SINGAPORE: Hotelier and restaurateur Loh Lik Peng is the man behind Unlisted Collection, an umbrella brand of boutique hotel properties and restaurants in Singapore, London, Shanghai and Sydney. The hotels include Hotel 1929 in Keong Saik Road and among the restaurants is the award-winning Restaurant Andre.
Loh’s focus on staying relevant and repositioning the business for new opportunities will see Unlisted Collection’s New Majestic Hotel in Bukit Pasoh Road close on Jun 1, and he says there are plans to develop it into a private club.
The hotels are set within heritage buildings which have been sensitively restored and that’s really where his interest lies – in ensuring that not just the facades but the interiors of the buildings are preserved as well.
Loh was born in Dublin but came back to Singapore with his doctor parents at the age of one. At 12, he returned to Dublin and was enrolled into a boarding school. A trained lawyer, he came back to practice law in Singapore in the late 90s, but eventually left to make his start in the business of hotels.
While most of his projects have been successful, he has had his share of failures and even run-ins with the law when it comes to labour issues.
He went “On the Record” with Bharati Jagdish about this and the gentrification of heritage areas in Singapore. They started first by talking about his start in the industry at the height of SARS.
Loh Lik Peng: I think at that time, ironically, what helped us was that we were a very small hotel. There was a perception that you are more likely to get SARS when you went to a large hotel because there would be more people there. And consequently, people continued to patronise a smaller hotel. We were a very small hotel. We were 32 rooms. The restaurant was wildly successful from day one too.
Bharati: You’ve actually stated in a previous media interview that when you were in the law, it was rather depressing because you were dealing with bankruptcy cases. Weren’t you at all concerned that you might go the way of some of your clients?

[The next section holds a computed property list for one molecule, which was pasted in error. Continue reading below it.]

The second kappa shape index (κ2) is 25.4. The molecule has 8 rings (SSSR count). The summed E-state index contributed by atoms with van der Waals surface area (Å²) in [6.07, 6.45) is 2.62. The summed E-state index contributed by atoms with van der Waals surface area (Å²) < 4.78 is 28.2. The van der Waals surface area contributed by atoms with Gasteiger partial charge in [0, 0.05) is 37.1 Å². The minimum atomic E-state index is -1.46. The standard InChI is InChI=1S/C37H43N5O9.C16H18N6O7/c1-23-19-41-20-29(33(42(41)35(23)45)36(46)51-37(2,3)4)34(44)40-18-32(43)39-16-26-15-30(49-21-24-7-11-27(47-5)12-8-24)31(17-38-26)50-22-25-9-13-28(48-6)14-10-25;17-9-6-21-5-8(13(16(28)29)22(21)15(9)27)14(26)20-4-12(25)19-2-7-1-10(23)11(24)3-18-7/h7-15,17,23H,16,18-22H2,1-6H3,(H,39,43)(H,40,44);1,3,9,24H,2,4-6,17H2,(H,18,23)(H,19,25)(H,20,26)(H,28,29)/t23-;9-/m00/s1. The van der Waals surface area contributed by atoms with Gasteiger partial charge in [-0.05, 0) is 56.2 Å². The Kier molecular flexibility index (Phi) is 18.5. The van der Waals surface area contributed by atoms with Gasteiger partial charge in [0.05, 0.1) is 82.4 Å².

Loh: I was aware that the bankruptcies were due to the Asian crisis. I came into practice at the tail end of the Asian crisis, and a lot of my work was associated with that. The crisis was really all about the euphoria of the Asian boom. What I took away from that was that there were many opportunities that were available because of the crisis.
I was doing a lot of processing of mortgage documents and came across these properties that literally, 4-5 years ago, were valued at 3-4 times what they were selling at auction now when the mortgage actions took place.
I took that as an opportunity to go into something different rather than fear taking the plunge. To be honest, at that time, at that age, the opportunity costs were low. I couldn’t do the same thing now. For one, the property prices are very different now. For another, the opportunity costs at this stage of my life, with my children and wife and all that, are higher. It would be a totally different scenario. So at that time, what would it have cost me? I could just go back and practice law.
Bharati: You’ve said before that, for a long time, you thought you would go back to the law.
Loh: I think I do miss the law in some ways, not that I am inclined to going back into practice, but I would say it was an intellectually interesting profession and it was always exciting, and you do different things all the time in law. In a sense I can see myself being happy in the legal profession, but I don’t miss it anymore because what I am doing now is equally rewarding and fun.
Bharati: And more lucrative?
Loh: I don’t know about more lucrative. In some respects, maybe. But it’s more the autonomy that you have. The thing about lawyers is that you are always solving someone else’s problem. And people come to you when they are in trouble. It is one of those professions where you are always encountering other people’s problems, you are always trying to solve other people’s problems and it can get a bit tiring. I’d rather be solving my own problems I guess.
Bharati: Some might say you come from a privileged background and that’s why you have the courage to do what you did, there is always a safety net. You had some support from your family as well at the start. Others however, who do not enjoy that privileged background, may think twice about taking some of the risks you have taken over the years. What do you have to say to that?
Loh: I have to say to some extent it’s true. My parents gave me every opportunity that life can offer. I think in that respect, it was easier for me to get a start. But at the same time, it was also more difficult. I came from a family of doctors. Entrepreneurship was never part of my upbringing. In those days, growing up in the 80s, nobody talked about entrepreneurship. You got a profession, you stuck to it and that was the way to success – an iron rice bowl so to speak.